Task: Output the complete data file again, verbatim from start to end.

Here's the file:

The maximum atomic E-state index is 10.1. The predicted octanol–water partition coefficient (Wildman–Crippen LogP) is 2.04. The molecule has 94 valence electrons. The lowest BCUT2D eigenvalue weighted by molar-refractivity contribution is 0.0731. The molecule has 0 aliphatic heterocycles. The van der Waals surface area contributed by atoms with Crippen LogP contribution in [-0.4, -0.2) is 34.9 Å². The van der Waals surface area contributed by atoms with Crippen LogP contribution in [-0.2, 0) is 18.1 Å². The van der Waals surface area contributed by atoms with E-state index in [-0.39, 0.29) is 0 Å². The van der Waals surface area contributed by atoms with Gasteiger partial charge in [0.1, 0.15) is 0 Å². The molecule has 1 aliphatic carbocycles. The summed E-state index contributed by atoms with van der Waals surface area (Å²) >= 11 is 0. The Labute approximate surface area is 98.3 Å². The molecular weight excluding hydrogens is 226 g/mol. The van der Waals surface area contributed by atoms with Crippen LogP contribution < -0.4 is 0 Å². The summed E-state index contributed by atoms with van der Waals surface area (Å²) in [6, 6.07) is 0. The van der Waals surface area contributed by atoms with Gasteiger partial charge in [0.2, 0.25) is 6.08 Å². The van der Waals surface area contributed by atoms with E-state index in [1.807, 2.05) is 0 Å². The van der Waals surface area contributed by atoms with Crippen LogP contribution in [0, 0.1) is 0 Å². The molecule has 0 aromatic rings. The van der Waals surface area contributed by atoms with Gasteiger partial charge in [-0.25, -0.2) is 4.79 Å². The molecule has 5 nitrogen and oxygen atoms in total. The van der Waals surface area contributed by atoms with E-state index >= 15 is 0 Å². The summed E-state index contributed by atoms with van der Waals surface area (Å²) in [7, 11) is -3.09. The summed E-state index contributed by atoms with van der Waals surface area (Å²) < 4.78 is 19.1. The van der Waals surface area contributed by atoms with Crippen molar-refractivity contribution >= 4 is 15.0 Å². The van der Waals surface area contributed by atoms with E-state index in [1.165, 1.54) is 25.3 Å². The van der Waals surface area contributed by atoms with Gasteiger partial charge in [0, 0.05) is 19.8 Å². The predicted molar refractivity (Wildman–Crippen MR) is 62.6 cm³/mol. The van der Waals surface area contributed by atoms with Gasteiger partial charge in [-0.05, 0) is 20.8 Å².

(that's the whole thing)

The maximum atomic E-state index is 10.1. The predicted octanol–water partition coefficient (Wildman–Crippen LogP) is 2.04. The molecule has 94 valence electrons. The lowest BCUT2D eigenvalue weighted by molar-refractivity contribution is 0.0731. The molecule has 0 aliphatic heterocycles. The van der Waals surface area contributed by atoms with Crippen LogP contribution in [-0.4, -0.2) is 34.9 Å². The van der Waals surface area contributed by atoms with Crippen LogP contribution in [-0.2, 0) is 18.1 Å². The van der Waals surface area contributed by atoms with E-state index in [-0.39, 0.29) is 0 Å². The van der Waals surface area contributed by atoms with Gasteiger partial charge in [0.1, 0.15) is 0 Å². The molecule has 1 aliphatic carbocycles. The summed E-state index contributed by atoms with van der Waals surface area (Å²) >= 11 is 0. The Labute approximate surface area is 98.3 Å². The molecular weight excluding hydrogens is 226 g/mol. The van der Waals surface area contributed by atoms with Crippen LogP contribution < -0.4 is 0 Å². The summed E-state index contributed by atoms with van der Waals surface area (Å²) in [6, 6.07) is 0. The van der Waals surface area contributed by atoms with Gasteiger partial charge in [0.2, 0.25) is 6.08 Å². The van der Waals surface area contributed by atoms with E-state index in [1.807, 2.05) is 0 Å². The van der Waals surface area contributed by atoms with Crippen LogP contribution in [0, 0.1) is 0 Å². The molecule has 0 aromatic rings. The van der Waals surface area contributed by atoms with Gasteiger partial charge in [-0.25, -0.2) is 4.79 Å². The molecule has 5 nitrogen and oxygen atoms in total. The van der Waals surface area contributed by atoms with E-state index >= 15 is 0 Å². The summed E-state index contributed by atoms with van der Waals surface area (Å²) in [7, 11) is -3.09. The summed E-state index contributed by atoms with van der Waals surface area (Å²) < 4.78 is 19.1. The van der Waals surface area contributed by atoms with Crippen molar-refractivity contribution >= 4 is 15.0 Å². The van der Waals surface area contributed by atoms with E-state index in [1.165, 1.54) is 25.3 Å². The van der Waals surface area contributed by atoms with Gasteiger partial charge in [0, 0.05) is 19.8 Å². The predicted molar refractivity (Wildman–Crippen MR) is 62.6 cm³/mol. The van der Waals surface area contributed by atoms with Gasteiger partial charge in [-0.05, 0) is 20.8 Å².